Wednesday, January 12, 2011

SCD and intensive exercise

I have an intense week of karate coming up in a couple of weeks time - a solid 7 days of training 3-4 times a day, with days 2, 3 and 4 starting with a 6am run and training session. This is traditionally followed by a BBQ breakfast and beer.

The seminar is held in Hobart, and I stay at a hotel (with full kitchen facilities) with my husband and usually between 4 and 7 students. It is always a lot of fun, as well as physically and mentally exhausting, and I'm torn between excitement and dread at its impending arrival.

This will be the 9th such seminar I've been to (thankfully it only happens once a year!) and first one at which I've been following SCD. Normally the week involves massive amounts of carbs and sugar - four slices of toast with nutella for first breakfast, bacon eggs and more toast for second breakfast, pasta for lunch, rice for dinner and as much junk food as can be fitted in between without throwing up during training, because we know we're burning off the calories faster than we can eat them.

But this all has to change for me this year. Somehow I have to survive on meat and fruit and vegetables, cheese and yoghurt, and nuts. I'm not up to eating legumes yet, and even nuts aren't completely agreeing with me.

I've been reading a bit about sports nutrition over the last few weeks. All of the information I have found is based around a normal carb content diet, so it isn't particularly easy for me to use, but I've taken some pointers about what to eat and when and started putting together a plan.

The main points of what I've read seem to be to eat carbs (the form of fruit and vegetable is good) and protein a couple of hours before and within a couple of shours after exercising, and eat a snack of something more sugary like an energy bar or a banana or trail mix half an hour before exercise. I've also heard that milk after exercise is a good way to get back some of what you've lost. And of course hydration is really important. I lost almost 4kg the first time I did one of these seminars, and I think it was almost entirely through fluid loss.

So here are the basics of my plan. I'd appreciate any feedback or comments anyone may have to offer.

- pumpkin soup (basically roast butternut pureed with cooked apples, and cinnamon, nutmeg etc) - for carbs
- topped with date and cashew whip (soaked cashews pureed with dates) - for sugar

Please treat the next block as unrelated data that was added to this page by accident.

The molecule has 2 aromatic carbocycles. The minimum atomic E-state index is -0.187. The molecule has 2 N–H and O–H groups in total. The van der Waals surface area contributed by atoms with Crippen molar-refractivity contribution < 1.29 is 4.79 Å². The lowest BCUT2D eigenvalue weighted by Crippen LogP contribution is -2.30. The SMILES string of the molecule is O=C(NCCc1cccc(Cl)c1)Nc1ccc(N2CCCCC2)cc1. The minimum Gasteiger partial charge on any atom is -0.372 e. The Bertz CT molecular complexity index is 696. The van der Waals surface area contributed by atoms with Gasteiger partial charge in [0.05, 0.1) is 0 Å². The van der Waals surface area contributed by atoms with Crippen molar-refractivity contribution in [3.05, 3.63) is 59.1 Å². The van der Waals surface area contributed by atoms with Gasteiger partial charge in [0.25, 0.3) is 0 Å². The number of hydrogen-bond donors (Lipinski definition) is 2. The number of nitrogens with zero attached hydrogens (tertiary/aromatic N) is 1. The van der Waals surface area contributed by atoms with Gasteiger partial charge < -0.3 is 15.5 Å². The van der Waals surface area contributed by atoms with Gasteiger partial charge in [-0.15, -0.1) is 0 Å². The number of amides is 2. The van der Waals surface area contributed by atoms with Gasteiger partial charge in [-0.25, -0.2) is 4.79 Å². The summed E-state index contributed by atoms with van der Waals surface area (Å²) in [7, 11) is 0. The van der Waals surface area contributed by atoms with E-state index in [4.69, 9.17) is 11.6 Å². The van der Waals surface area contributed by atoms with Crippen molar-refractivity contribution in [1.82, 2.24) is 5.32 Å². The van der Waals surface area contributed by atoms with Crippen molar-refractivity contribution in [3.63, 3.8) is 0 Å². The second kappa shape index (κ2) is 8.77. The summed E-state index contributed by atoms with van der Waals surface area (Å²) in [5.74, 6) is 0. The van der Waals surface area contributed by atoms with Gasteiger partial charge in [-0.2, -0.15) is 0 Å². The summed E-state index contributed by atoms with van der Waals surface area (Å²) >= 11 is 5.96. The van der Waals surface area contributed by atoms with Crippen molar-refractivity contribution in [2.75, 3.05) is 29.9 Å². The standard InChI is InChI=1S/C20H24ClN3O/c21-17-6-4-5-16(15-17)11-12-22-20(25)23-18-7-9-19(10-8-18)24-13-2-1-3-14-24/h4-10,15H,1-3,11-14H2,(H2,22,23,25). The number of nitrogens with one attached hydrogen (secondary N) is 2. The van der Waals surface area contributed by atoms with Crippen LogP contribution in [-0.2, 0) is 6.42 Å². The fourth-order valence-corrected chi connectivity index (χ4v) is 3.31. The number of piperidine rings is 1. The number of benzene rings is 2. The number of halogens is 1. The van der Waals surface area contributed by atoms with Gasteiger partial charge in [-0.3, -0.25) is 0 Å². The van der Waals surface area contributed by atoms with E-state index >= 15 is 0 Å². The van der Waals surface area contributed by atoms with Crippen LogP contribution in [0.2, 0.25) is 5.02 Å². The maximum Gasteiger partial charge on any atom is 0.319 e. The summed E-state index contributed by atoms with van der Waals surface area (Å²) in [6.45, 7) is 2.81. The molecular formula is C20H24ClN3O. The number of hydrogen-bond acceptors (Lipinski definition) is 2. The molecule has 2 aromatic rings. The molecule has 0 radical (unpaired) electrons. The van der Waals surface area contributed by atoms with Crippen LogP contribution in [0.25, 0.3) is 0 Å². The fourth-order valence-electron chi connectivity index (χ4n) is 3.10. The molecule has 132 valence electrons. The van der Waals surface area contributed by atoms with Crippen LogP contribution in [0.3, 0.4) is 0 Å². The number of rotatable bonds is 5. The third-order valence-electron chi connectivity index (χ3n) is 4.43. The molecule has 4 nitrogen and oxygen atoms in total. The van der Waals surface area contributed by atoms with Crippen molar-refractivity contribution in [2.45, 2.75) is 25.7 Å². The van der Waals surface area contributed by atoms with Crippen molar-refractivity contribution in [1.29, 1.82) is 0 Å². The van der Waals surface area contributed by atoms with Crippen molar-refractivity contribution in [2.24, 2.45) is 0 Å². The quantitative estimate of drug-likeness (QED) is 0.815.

- also topped with some banana smoothie to thin the soup a little

Followed by training session 1 for the day: either 6am or 10 am

Straight after training session 1
- banana smoothie

Second breakfast (only on the days that start at 6am)
- beef rissole and fried egg - for protein
- ratatouille - for carbs (I would have sworn that I had posted a recipe for this, but I can't find it. Anyway, eggplant, zucchini, tomato, red onion, capsicum, and herbs)

Lunch (after training session 1 on the civilised days, after session 2 on the 6am days)
- salad - carbs
- with chicken/tuna - protein

Afternoon snack (after training session 2 or 3)
- avocado

Afternoon snack 2 (before training session 3 or 4)
- energy bars

Then after the last training session of the day, we take it in turns to cook at the hotel. There are a few people doing things I can eat, like mushroom strogonoff (mine with SCD yoghurt) and Vietnamise salad with rissoles/sausages. I also always cook a huge pot of bolognaise at the start of the week, so I can have that with vegies on the nights when people are cooking food I can't eat.

And finally, I'm taking some supplies for extra snacking (like the chewy macadamia cookies from CCCIBS which is my favourite cookbook, ever, not just SCD) and my mum is making labna and knowing her will probably also me a cake or something too. Something sweet is essential to slip into my bag for our regular strolls to North Hobart for coffee, otherwise the cravings for danish pastries, florentines and blueberry house cakes might kill me.

Plugging what I know I'll be eating into Nutrition Data comes up with 2195 calories a day, and from Free Dieting's calorie calculator I know I need 2630 calories a day (based on daily exercise plus physical job), so once the random snacking is added in, I should be getting an adequate calorie intake.

My carbs:fat:protein ratio is 30:40:30. There's some pretty varied opinion out there about what these ratios should be, from 60:30:10 from the USDA guidelines, to 40:30:30 from the Zone diet, so I really don't know what to make of this one.

The food plan has an estimated glycemic load of 72, below the recommended maximum of 100, and an inflammation factor of 372, well above the recommended minimum of 50. It's a little low on the various B vitamins, but I take a supplement for that fairly regularly anyway. So overall, I'm fairly happy with the plan.

But I'd really appreciate if anyone with some more knowledge and experience of sports nutrition has some pointers for me.

1 comment:

  1. I wonder how you got on with this plan? It seems high on fructose (hard on the liver - creates blood tryglycerides) and low on saturated fat.

    I would have included more butter to increase saturated fat. Some coconut oil before training sessions would really help keep you going too, as it is an easy fuel source that won't spike your blood sugar.

    Bolognaise is a great idea though. Eggs are good snacks too - not just for breakfast. It's important to keep your protein intake high and eat foods that are nutrient dense. Taking some liver pate with you would help where vitamins and minerals are concerned, and it's good to snack on spread on a crudité.

    Try roasted nut butter before any other nuts. Even better if you can soak your nuts for 24 hours in salted water, then roast them gently in the oven and process them into butter. Avoid almonds with skins, as they can really upset your GI tract!

    x x x